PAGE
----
We would like to thank the Wollega University for financial and administrative support, all study participants for their cooperation, and administrative and laboratory staffs of respective health centers for all their support given to carry out this study. Moreover, we would like to thank the data collectors and study participants without whom the research would not be a reality. I duly acknowledge my wife (Desta Temesgen) for her patience and motivation.

Competing interests

The authors declare that they have no competing interests.

Availability of data and materials

The data sets during and/or analyzed during the current study are available from the corresponding author on reasonable request.

Consent to publish

Not applicable.

Ethics approval and consent to participate

The study was conducted after it was ethically reviewed and approved by the Institutional review board (IRB) of the research directorate of Wollega University. Then a letter informing the respective health center an administrator was written from Wollega University and permission obtained. All the information obtained from the study participants was coded to maintain confidentiality. All participants were old enough to provide informed consent in line with local laws. The IRB approved the use of oral consent documented by a witness after the objectives of the study had been explained. The positive results were timely reported to the clinicians for appropriate intervention.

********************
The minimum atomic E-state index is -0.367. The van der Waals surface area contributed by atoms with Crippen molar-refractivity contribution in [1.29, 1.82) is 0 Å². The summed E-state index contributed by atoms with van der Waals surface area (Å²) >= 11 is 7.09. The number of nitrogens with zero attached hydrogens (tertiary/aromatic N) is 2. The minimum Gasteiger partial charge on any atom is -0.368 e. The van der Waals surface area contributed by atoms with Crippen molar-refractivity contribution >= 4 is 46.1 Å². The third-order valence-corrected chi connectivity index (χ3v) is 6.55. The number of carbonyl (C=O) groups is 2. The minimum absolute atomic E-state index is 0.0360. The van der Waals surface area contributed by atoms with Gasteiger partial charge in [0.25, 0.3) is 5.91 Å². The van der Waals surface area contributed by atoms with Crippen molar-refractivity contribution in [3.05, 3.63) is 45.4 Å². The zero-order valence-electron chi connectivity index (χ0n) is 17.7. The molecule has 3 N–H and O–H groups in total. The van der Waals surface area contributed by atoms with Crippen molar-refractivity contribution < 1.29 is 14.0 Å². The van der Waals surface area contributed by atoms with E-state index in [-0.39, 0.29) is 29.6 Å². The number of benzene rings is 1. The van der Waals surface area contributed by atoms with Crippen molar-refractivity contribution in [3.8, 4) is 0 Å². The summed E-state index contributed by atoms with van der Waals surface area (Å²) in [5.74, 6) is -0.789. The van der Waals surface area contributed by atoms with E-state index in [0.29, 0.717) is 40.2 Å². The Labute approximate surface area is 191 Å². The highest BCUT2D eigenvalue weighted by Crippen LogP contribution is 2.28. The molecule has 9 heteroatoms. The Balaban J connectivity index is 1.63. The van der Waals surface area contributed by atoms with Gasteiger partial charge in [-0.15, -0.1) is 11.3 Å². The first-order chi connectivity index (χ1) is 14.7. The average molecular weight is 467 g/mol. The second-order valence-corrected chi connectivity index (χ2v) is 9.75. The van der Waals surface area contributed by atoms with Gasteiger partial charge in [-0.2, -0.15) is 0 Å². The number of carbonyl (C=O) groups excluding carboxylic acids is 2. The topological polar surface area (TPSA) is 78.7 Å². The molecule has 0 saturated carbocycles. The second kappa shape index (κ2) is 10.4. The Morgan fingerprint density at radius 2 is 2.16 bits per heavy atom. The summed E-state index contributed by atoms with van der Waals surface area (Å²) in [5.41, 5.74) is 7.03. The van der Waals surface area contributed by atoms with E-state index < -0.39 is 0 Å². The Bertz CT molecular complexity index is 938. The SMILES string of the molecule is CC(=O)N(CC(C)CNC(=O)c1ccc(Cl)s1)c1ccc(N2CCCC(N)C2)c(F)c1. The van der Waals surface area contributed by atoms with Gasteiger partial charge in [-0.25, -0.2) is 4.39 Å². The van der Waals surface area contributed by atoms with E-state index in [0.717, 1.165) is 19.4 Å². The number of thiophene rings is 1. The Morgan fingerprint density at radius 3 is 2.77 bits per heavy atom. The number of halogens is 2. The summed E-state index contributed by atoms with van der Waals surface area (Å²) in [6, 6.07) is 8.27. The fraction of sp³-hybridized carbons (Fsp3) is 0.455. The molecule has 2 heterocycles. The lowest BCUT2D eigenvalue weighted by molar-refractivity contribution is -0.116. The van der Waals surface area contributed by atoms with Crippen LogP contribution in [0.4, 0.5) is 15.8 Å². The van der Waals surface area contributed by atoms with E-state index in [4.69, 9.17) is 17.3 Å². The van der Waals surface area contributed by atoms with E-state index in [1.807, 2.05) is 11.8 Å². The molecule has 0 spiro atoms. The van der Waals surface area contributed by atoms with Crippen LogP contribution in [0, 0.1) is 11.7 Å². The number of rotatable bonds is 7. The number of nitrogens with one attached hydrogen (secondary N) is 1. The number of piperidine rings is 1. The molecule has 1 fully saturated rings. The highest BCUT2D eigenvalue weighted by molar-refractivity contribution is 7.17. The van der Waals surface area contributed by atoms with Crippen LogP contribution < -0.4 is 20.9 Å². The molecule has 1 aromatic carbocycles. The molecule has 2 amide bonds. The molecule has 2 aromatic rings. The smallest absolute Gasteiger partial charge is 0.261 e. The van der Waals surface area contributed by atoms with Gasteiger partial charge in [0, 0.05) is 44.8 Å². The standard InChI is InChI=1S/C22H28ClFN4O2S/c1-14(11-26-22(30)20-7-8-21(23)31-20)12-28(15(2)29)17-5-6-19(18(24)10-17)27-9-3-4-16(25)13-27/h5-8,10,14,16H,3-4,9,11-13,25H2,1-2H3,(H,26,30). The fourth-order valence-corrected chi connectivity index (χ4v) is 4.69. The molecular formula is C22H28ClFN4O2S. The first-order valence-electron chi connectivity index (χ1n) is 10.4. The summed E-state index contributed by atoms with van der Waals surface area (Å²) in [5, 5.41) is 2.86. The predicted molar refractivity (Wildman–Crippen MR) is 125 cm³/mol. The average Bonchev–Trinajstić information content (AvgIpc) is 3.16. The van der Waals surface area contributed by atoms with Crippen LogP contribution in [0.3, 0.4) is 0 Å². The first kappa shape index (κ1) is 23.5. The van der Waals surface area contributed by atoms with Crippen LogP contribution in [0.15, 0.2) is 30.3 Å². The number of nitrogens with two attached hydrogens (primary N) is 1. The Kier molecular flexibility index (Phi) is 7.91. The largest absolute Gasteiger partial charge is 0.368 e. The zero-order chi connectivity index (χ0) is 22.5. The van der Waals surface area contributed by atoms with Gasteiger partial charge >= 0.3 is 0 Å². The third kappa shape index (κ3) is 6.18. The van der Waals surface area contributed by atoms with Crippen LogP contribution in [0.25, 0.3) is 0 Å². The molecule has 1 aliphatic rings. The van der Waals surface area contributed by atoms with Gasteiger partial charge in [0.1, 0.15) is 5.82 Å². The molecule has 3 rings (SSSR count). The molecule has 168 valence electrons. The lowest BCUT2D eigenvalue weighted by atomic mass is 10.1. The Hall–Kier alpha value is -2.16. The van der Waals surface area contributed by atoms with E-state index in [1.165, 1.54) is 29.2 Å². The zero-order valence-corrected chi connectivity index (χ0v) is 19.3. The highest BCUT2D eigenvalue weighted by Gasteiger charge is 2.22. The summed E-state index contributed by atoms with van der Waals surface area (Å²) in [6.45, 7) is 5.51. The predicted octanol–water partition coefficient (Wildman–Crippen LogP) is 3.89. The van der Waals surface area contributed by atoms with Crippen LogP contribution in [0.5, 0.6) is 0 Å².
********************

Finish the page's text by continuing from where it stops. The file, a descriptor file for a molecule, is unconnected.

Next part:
Funding

The source of funding for the research was Wollega University research directorate office. The funder has no role in the design of the study and collection, analysis, and interpretation of data and in writing the manuscript.

Publisher’s Note

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Authors’ Affiliations

(1)
Department of Medical Laboratory Sciences, Faculty of Medical and Health Sciences, Wollega University, P.O.Box: 395, Nekemte, Ethiopia

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© The Author(s) 2017